Ed Hamilton was always interested in art because his mother was an artist. He took art classes while attending the University of Arizona.

“I liked the printmaking classes so much more than anything else, so I decided to specialize in that,” he says.

It wasn’t just any kind of printing that held Ed’s interest, but lithograph printing, which produces limited editions.

There are various procedures in printmaking, and his favorite at that time was intaglio (Italian for cut in or carving) printing, where the image is printed from a recessed design incised or etched into the surface of a plate — copper in Ed’s case.

In intaglio printing, ink is forced into this incised or etched image, the surface of the plate is wiped clean and a print is created when the plate and paper come together under pressure through a press.

After Ed moved to Venice in 1968 he was introduced to Ed Ruscha and a decades-long collaboration, which is still in existence, started. Ruscha, an icon in the later Pop Art movement, was then making prints at the Tamarind Lithography Workshop, known as TLW, in Hollywood and introduced Hamilton to June Wayne, the workshop’s director.

June established TLW in 1960 as a means to “rescue” the dying art of lithography. “The printers who went there were encouraged to open up their own shops and that’s why lithography is still around,” says Hamilton. He got his training and became a Tamarind Master Printer.

Hamilton worked at several places, including Cirrus Editions, before opening up his own shop with collaborator Ruscha in 1990 on Abbot Kinney Boulevard. It is in this building with a nondescript exterior that various art styles unfold behind the walls — lyrical, graphic, aggressive, austere, free-wheeling, unsettling — from artists Ann Thornycroft, Ed Moses, Alexis Smith, Peter Lodato, Joe Goode, George Herms, Raymond Pettibon and, of course, Ruscha, to name a few.

“Ed Hamilton is the premier master printer of traditional lithography,” says Ruscha. “He is a magician with the medium.”

Mark Licari is a younger artist who creates large-scale works of art that depict familiar objects turning into anthropomorphic machinery. An example is “Portrait of Ed as a Squid,” painted on the studio door and meandering into a corner where there is a water heater. The water heater becomes part of the imagery when the pipes are extended onto the wall and even an electric outlet is added.

A working relationship between Ed and the artists is vital. “It’s necessary to know what the artist wants — knowing about their art, what it is that is important to them and translating what they want into a print, he says.”

Ed, himself, is an artist who specializes in the art of lithography.

“Printers are in a unique situation among artists, since our job is to produce art for another artist,” he says. “As a collaborator, I am required to sublimate myself and to get into another artist’s mind and, insofar as is possible, to see things from that artist’s point of view.”

Lithographs are printed on special paper from France and Japan using inks that are formulated to be colorfast.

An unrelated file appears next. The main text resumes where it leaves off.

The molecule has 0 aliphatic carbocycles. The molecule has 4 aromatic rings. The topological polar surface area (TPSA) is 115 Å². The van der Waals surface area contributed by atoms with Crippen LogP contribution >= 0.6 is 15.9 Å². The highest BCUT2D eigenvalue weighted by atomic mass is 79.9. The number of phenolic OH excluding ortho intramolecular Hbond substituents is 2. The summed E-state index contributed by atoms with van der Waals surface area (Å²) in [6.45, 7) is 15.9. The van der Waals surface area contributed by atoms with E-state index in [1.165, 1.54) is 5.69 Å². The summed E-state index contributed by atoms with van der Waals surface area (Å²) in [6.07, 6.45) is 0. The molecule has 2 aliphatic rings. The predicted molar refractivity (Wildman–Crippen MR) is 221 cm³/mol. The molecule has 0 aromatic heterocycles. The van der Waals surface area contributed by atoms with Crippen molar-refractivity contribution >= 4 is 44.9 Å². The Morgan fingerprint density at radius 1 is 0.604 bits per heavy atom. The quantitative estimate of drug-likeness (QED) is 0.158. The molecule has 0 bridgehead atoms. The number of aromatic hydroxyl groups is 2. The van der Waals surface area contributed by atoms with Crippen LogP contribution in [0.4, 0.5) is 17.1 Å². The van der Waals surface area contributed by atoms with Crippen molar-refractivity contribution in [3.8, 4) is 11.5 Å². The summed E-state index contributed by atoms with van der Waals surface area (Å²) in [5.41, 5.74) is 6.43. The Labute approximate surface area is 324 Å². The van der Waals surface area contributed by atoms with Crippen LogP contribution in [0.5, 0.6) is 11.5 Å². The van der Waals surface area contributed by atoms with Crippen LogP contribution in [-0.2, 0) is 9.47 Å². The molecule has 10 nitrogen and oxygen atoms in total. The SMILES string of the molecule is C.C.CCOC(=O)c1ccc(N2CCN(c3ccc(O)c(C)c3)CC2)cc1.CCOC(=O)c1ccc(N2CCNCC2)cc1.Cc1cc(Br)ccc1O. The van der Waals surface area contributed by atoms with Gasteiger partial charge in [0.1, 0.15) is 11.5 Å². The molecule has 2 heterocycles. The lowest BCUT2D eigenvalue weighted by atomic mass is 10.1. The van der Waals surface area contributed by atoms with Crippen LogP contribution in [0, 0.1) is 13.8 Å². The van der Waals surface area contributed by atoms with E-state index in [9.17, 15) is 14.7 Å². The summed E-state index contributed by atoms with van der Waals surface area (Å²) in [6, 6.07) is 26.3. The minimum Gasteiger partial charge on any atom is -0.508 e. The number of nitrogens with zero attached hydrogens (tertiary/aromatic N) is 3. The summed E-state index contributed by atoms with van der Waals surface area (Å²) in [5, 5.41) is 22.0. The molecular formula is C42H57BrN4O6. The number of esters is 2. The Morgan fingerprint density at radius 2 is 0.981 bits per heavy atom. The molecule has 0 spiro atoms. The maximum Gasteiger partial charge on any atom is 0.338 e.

“What you don’t want to do is put a print in direct sunlight because it will fade even with the best inks,” says Ed. “It also affects the paper. We try to do everything we can to make sure that these prints will survive in the same way that they were printed.”

Preservation also includes the framing. Conservation framing takes into consideration maintenance and protection using materials and procedures that will have no adverse effects on the works of art.

The press equipment hasn’t changed a lot in several centuries. The first printing press with movable type was invented by Johannes Gutenberg in Germany in 1442. The art of lithography (using stone) was invented by Alois Senefelder in Austria in 1798.

The press that Ed uses is based on a German press and “is pretty much the same as when lithography was first invented except that it’s electric,” he says.

An aspect of printmaking that has changed in recent years is the use of digital processing. “I think there’s always been a lot of different ways of making prints and posters,” says Ed. “I don’t have anything against digital prints. I just think it’s necessary to give an artist a choice about different sorts of prints they can do.”

Digital prints are sometimes referred to giclÈe (spurt or spray in French) where images are scanned and digitally stored in a computer and then printed on an ink-jet printer, resulting in high-quality reproductions.

“It’s a fancy name for what it is,” says Ed. “Collectors aren’t always aware of what they are buying. Sometimes these prints are very expensive. So, they’re paying a lot of money for something that they don’t know anything about.”

All of Ed’s prints are documented.

“June Wayne started that at Tamarind by providing documentation for every print and setting the standard,” he says.

The statement of particulars includes name of artist, title, date, its own number, size and description of how it was made.

Every print is signed and, in addition to its individual number, has the total number of prints made.

Hamilton Press publishes fine art lithographs by selected artists and it is also available for contract publishing by galleries, organization and individual artists. There is an adjoining gallery that is open by appointment to showcase the art of the lithograph and the talent of the artists who have adapted so well to the medium.

Check out the Web site, www.hamiltonpressgallery.com for more information.